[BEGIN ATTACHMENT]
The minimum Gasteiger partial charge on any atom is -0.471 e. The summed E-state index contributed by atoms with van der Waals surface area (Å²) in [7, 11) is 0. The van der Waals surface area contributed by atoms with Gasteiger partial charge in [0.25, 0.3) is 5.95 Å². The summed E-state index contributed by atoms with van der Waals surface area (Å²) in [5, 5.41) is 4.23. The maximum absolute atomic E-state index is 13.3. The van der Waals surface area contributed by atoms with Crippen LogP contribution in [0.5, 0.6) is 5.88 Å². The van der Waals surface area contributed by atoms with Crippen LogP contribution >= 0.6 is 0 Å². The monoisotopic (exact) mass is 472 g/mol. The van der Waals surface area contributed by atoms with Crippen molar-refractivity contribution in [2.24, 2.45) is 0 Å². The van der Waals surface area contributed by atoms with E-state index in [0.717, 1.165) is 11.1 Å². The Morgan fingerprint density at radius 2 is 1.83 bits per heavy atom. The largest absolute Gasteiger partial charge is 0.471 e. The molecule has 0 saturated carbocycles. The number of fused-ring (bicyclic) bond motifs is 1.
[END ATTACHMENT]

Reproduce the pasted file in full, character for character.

The minimum Gasteiger partial charge on any atom is -0.471 e. The summed E-state index contributed by atoms with van der Waals surface area (Å²) in [7, 11) is 0. The van der Waals surface area contributed by atoms with Gasteiger partial charge in [0.25, 0.3) is 5.95 Å². The summed E-state index contributed by atoms with van der Waals surface area (Å²) in [5, 5.41) is 4.23. The maximum absolute atomic E-state index is 13.3. The van der Waals surface area contributed by atoms with Crippen LogP contribution in [0.5, 0.6) is 5.88 Å². The van der Waals surface area contributed by atoms with Crippen LogP contribution >= 0.6 is 0 Å². The monoisotopic (exact) mass is 472 g/mol. The van der Waals surface area contributed by atoms with Crippen molar-refractivity contribution in [2.24, 2.45) is 0 Å². The van der Waals surface area contributed by atoms with E-state index in [0.717, 1.165) is 11.1 Å². The Morgan fingerprint density at radius 2 is 1.83 bits per heavy atom. The largest absolute Gasteiger partial charge is 0.471 e. The molecule has 0 saturated carbocycles. The number of fused-ring (bicyclic) bond motifs is 1.